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Last Updated on May 5, 2015, by eNotes Editorial. Word Count: 979

Although a plain girl, Catherine Morland believes she is destined to become a heroine like those in her favorite gothic novels. She might, however, have spent her entire life in Fullerton, the small village in which she was born, had not Mrs. Allen, the wife of a wealthy neighbor, invited her to go to Bath. There a whole new world was opened to Catherine, who was delighted with the social life of the colony. At Bath, she meets Isabella Thorpe, who is more worldly than Catherine and takes it upon herself to instruct Catherine in the ways of society. Isabella also introduces Catherine to her brother, John Thorpe. He and Catherine’s brother, James Morland, are friends, and the four young people spend many enjoyable hours together.

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Catherine meets Henry Tilney, a young clergyman, and his sister Eleanor, with whom she is anxious to become better acquainted. John thwarts her in this desire, and Isabella and James aide him in deceptions aimed at keeping her away from Henry and Eleanor. After Isabella and James are engaged, Isabella doubles her efforts to interest Catherine in her beloved brother. Although Catherine loves her friend dearly, she cannot extend this love to John, whom she knows in her heart to be an indolent, undesirable young man.

While James is at home arranging for an allowance so that he and Isabella can be married, Henry Tilney’s brother, Captain Tilney, appears on the scene. He is as worldly as Isabella and, even more important to her, extremely wealthy. Catherine is a little disturbed by the manner in which Isabella conducts herself with Captain Tilney, but she is too loyal to her friend to suspect her of being unfaithful to James.

Shortly after Captain Tilney arrives in Bath, Catherine is invited by Eleanor Tilney and her father, General Tilney, to visit them at Northanger Abbey, their old country home. Catherine is delighted; she always wanted to visit a real abbey. She quickly writes for and receives a letter of permission from her parents. Henry arouses her imagination with stories of dark passageways and mysterious chests and closets.

When the party arrives at Northanger Abbey, Catherine is surprised and a little frightened to find that the Tilney’s descriptions had been so exact. When she hears that Mrs. Tilney died suddenly several years previously, Catherine begins to suspect that the general murdered her. At the first opportunity, she attempts to enter the dead woman’s chambers. Henry finds her there and assures her that his mother died a natural death. Catherine is almost disappointed, for this news destroys many of her romantic imaginings about Northanger Abbey.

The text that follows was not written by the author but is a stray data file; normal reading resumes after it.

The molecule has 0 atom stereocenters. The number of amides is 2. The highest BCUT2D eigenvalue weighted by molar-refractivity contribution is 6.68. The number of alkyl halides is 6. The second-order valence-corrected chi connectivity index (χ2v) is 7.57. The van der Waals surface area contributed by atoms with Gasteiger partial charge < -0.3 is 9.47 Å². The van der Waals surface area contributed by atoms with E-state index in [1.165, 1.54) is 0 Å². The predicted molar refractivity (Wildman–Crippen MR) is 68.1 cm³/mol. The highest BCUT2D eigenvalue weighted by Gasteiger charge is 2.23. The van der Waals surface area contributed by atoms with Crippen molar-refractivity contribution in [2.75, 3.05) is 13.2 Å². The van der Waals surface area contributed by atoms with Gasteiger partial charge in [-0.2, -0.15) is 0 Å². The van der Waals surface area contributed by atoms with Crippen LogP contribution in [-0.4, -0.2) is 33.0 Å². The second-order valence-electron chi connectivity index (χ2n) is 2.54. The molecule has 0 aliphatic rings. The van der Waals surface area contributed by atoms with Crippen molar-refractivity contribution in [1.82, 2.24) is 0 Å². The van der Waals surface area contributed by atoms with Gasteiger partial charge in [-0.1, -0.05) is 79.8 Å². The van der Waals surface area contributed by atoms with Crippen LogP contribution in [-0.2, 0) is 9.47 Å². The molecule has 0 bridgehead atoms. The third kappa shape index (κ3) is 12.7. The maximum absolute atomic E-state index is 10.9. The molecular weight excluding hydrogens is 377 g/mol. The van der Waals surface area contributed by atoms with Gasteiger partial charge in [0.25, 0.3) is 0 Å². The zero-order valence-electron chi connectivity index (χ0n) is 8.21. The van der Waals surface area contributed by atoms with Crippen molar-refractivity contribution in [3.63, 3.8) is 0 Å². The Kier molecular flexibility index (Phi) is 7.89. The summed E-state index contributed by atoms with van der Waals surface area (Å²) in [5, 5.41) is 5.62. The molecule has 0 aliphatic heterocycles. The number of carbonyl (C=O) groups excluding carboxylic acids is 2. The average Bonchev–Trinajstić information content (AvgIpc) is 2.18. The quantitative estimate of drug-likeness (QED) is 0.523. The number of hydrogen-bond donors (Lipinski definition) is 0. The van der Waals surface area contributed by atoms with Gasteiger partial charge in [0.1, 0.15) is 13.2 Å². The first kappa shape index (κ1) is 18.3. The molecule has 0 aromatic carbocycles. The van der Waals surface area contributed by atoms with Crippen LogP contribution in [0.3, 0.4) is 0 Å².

For more than a week after this event, Catherine worries because she receives no letter from Isabella. When a letter arrives from her brother, James, she learns the reason for Isabella’s silence. He wrote that Isabella was engaged to Captain Tilney. Catherine almost becomes ill when she reads the news, and Henry and Eleanor Tilney are as disturbed as she. They know that only greed and ambition drew Isabella from James to their wealthier brother, and they fear for his happiness. They believe, however, that the captain is more experienced with such women and will fare better than had James.

Shortly afterward, Catherine receives a letter from Isabella telling the story in an entirely different light. She pretends that she and James had just had a misunderstanding and begs Catherine to write to James in her behalf. Catherine is not taken in. She wastes no time in sympathy for her onetime friend and believes her brother fortunate to be rid of such a schemer.

A short time later, the general goes to London on business, and Eleanor and Catherine are alone at the abbey. Henry’s clerical duties compel him to spend some time in his nearby parish. One night, soon after the general’s departure, Eleanor goes to Catherine’s room. In a state of great embarrassment and agitation, she tells Catherine that the general returned suddenly from London and ordered Catherine to leave the abbey early the next morning. Because she loves Catherine and does not want to hurt her, Eleanor gives no reason for the order. In great distress, Catherine departs and returns to her home for the first time in many weeks. She and her family try to forget the insult to her, but they cannot help thinking of it constantly. Most of Catherine’s thoughts are of Henry, whom she fears she might never see again.

Soon after her return home, Henry calls on her and explains why his father turned against Catherine. When the Tilney family first meet Catherine, John Thorpe tells the general that she is the daughter of a wealthy family and that the Allen money will also be settled on her. He brags because at the time he himself hopes to marry Catherine; when Catherine rebuffs him, and after his sister Isabella is unable to win James again, John spitefully tells the general that Catherine had deceived him. Although she never implied that she is wealthy, the general gives her no chance to defend herself.

After Henry tells his story, he asks Catherine to marry him. Her parents give their consent with the understanding that the young couple must first win over the general. Henry returns home to wait. Eleanor’s marriage to a wealthy peer proves an unexpected aid to the lovers. The general is so pleased at having his daughter become a viscountess that he is persuaded to forgive Catherine. When he also learns that the Morland family, though not wealthy, could give Catherine three thousand pounds, he gladly gives his consent to the marriage. In less than a year after they meet and despite many hardships and trials, Catherine Morland marries Henry Tilney with every prospect of happiness and comfort for the rest of her life.

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